# Bad Go: slices of pointers

Aug 30 · 3 min read

This post is also here, where the code is better formatted!

This is the first of what may be a series of blog posts on uses of Go that I’ve found frustrating. They’re mostly minor things that could just be better without being more complicated. I’m going to try to not only explain why they are bad but also demonstrate it.

First up is slices of pointers. Things like `[]*MyStruct`. Unless you need to express that certain indices in the slice are nil, then this is just wasteful and `[]MyStruct`is better in almost all circumstances.

Let’s start with some benchmarks. Here’s the struct we’re going to use.

`type MyStruct struct {	A int	B int}`

First we’ll benchmark building a slice of 100 entries, each of which is a pointer to a MyStruct. We’ll fill in the fields in the struct just for laughs.

`func BenchmarkSlicePointers(b *testing.B) {        b.ReportAllocs()	for i := 0; i < b.N; i++ {		slice := make([]*MyStruct, 0, 100)		for j := 0; j < 100; j++ {			slice = append(slice, &MyStruct{A: j, B: j + 1})		}	}}`

Next we’ll do the same, but use a `[]MyStruct`.

`func BenchmarkSliceNoPointers(b *testing.B) {	b.ReportAllocs()	for i := 0; i < b.N; i++ {		slice := make([]MyStruct, 0, 100)		for j := 0; j < 100; j++ {			slice = append(slice, MyStruct{A: j, B: j + 1})		}	}}`

We run the benchmarks with `go test -bench . -count 10 > run1.txt`, then analyse the results with `benchstat run1.txt`. Here are the results.

`name               time/opSlicePointers-8    2.50µs ± 2%SliceNoPointers-8   117ns ± 1%name               alloc/opSlicePointers-8    1.60kB ± 0%SliceNoPointers-8   0.00B     name               allocs/opSlicePointers-8       100 ± 0%SliceNoPointers-8    0.00`

The no-pointer version allocates less memory, performs fewer allocations and is over an order of magnitude faster.

Why is it faster? Well, the pointer version allocates a new piece of memory for each entry in the slice, whereas the non-pointer version simply fills in the A & B ints in the slice entry itself. Allocating memory takes time — somewhere around 25ns per allocation — and hence the pointer version must take ~2500ns to allocate 100 entries.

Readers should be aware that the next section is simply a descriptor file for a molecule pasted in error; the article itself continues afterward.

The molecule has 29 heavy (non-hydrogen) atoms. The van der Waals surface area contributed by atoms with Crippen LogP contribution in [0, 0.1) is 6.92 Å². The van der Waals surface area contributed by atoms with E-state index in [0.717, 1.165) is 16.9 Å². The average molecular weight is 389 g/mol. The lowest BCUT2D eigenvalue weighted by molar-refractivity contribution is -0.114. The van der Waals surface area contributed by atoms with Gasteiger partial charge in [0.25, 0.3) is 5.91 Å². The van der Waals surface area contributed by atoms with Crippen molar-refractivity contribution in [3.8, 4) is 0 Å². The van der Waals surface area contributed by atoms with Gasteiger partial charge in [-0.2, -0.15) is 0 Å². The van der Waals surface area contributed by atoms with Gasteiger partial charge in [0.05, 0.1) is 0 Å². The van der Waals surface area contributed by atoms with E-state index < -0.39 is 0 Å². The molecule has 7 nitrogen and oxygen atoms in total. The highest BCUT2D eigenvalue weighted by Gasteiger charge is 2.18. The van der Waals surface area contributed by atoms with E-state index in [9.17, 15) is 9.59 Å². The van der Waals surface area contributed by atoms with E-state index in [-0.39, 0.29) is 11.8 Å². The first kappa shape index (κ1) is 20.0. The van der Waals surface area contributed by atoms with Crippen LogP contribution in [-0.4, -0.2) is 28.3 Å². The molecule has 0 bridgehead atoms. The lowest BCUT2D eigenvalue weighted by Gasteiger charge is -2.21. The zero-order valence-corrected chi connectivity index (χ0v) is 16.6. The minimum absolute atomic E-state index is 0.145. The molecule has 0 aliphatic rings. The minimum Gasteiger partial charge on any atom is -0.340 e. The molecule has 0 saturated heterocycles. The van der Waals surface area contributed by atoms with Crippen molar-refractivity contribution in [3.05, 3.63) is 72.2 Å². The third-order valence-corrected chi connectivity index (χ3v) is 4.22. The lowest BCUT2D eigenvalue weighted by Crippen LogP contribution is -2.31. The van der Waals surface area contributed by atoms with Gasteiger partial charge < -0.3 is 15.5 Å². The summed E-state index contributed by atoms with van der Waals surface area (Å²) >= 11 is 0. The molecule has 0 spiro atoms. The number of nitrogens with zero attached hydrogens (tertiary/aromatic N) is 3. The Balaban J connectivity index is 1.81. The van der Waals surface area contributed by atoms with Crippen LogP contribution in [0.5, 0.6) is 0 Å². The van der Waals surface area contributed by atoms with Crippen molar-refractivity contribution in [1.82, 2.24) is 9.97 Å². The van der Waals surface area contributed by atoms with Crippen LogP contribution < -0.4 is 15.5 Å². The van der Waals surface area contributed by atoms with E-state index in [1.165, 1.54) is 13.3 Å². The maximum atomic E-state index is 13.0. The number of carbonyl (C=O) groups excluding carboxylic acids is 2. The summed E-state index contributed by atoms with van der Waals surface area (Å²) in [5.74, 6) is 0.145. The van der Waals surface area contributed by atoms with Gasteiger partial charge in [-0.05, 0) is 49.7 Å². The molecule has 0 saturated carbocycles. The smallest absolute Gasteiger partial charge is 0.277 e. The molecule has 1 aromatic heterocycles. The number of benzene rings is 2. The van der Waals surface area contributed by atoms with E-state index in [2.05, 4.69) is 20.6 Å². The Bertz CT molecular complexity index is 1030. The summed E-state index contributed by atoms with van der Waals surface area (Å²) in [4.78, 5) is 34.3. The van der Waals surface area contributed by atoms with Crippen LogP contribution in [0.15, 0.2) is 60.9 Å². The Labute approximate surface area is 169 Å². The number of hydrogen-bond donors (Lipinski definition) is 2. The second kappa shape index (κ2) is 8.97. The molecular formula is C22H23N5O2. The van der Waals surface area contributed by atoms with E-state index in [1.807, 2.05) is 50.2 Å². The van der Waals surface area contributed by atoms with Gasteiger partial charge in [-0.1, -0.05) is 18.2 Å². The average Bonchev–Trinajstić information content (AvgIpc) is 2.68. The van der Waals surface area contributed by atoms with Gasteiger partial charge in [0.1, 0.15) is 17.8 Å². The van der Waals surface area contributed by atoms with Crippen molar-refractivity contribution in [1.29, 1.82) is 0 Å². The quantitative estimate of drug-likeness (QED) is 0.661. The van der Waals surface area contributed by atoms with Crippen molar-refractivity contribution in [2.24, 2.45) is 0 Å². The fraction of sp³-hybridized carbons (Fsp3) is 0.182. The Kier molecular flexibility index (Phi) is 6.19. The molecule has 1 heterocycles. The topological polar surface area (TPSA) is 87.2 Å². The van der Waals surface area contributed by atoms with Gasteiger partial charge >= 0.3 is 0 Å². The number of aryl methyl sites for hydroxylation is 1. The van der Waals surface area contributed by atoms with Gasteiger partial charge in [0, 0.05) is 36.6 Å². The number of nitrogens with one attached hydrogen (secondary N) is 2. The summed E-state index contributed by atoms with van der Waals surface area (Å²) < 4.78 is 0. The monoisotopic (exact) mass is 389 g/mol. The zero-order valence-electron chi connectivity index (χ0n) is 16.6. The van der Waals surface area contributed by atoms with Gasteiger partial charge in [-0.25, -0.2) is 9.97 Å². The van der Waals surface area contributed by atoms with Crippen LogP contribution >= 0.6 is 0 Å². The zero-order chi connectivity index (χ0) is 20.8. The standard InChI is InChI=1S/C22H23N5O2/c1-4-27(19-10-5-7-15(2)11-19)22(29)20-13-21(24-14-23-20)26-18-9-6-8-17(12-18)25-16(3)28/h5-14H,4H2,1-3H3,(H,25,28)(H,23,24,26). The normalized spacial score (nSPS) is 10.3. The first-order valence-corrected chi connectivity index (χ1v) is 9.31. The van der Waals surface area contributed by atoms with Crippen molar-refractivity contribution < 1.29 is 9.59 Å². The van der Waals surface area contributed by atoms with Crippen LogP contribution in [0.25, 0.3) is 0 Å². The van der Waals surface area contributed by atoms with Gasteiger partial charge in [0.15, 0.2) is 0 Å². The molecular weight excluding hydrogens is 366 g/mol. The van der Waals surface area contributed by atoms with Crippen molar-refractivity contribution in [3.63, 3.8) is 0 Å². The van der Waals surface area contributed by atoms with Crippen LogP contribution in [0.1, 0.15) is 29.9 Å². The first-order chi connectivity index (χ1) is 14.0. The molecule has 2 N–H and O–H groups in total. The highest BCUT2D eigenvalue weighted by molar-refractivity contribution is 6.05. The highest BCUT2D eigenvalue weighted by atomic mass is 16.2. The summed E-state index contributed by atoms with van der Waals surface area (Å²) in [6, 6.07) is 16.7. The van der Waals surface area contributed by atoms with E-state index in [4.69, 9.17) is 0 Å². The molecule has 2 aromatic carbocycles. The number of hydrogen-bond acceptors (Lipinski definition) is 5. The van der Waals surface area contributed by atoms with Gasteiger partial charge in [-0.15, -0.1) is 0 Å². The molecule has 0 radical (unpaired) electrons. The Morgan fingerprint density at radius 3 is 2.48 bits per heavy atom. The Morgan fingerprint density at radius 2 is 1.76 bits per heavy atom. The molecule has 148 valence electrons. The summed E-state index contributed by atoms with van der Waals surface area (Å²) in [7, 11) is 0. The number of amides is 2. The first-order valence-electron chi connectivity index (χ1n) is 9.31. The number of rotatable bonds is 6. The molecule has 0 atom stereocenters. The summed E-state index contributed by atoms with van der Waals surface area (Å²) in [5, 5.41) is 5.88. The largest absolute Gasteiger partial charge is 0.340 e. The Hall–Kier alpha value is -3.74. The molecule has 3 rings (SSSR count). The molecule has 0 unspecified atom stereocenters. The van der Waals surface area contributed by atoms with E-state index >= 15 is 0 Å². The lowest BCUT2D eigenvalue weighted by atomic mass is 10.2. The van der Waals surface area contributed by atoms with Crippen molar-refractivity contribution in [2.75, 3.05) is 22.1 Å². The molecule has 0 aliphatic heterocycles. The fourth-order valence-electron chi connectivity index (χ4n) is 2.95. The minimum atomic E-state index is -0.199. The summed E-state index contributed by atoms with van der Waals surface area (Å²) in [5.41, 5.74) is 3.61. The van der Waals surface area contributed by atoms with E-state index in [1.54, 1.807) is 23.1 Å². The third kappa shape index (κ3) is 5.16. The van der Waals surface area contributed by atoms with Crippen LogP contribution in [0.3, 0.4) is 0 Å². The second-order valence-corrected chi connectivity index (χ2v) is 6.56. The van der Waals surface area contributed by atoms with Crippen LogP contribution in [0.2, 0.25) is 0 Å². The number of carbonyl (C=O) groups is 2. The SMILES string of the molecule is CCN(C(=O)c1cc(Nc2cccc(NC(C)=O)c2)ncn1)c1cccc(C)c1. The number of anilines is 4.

Are there any downsides? Not really.

# But I want to change entries in the slice!

You can still do this with a non-pointer slice. You can obtain a pointer to an entry in the slice and change it.

`e := &slice[37]e.A = 42`

# But I really need a slice of pointers to pass to this library

OK, sometimes you’re forced to use a slice of pointers because that’s what a library needs. If you can’t change the library then perhaps you just do need to build a slice of pointers. You might still be better off using a slice of non-pointers to do this! First build up the slice of non-pointers, then build a slice of pointers from that. You’ll likely end up with fewer allocations overall.

We can benchmark this too.

`func BenchmarkSliceHybrid(b *testing.B) {	b.ReportAllocs()	for i := 0; i < b.N; i++ {		slice := make([]MyStruct, 0, 100)		for j := 0; j < 100; j++ {			slice = append(slice, MyStruct{A: j, B:j+1})		}		slicep := make([]*MyStruct, len(slice))		for j := range slice {			slicep[j] = &slice[j]		}	}}name           time/opSliceHybrid-8   349ns ± 0%name           alloc/opSliceHybrid-8  1.79kB ± 0%name           allocs/opSliceHybrid-8    1.00 ± 0%`

This time we don’t have to make a fresh allocation for each slice entry in the `[]*MyStruct` - we just use pointers to the entries in `[]MyStruct`. The amount of memory allocated it about the same, but it’s done in many fewer allocations.

# But my function returns a *MyStruct

Does it have to? Could you change it to return a `MyStruct` instead?

# But … it’s complicated!?

Remember this is just a suggestion. If your case is complicated perhaps you can write a benchmark to see whether changing things will make a worthwhile improvement. I’m just saying that perhaps `[]MyStruct` should be the normal case, and you should use slices of pointers only where they are necessary.

I’m kind of hoping and kind of dreading that no-one out in the world uses slices of pointers, and therefore this post has fallen completely flat. I hesitate to say let me know on twitter…

Written by

## Phil Pearl

#### software, fraud, bicycles — Fighting bad people at ravelin.com

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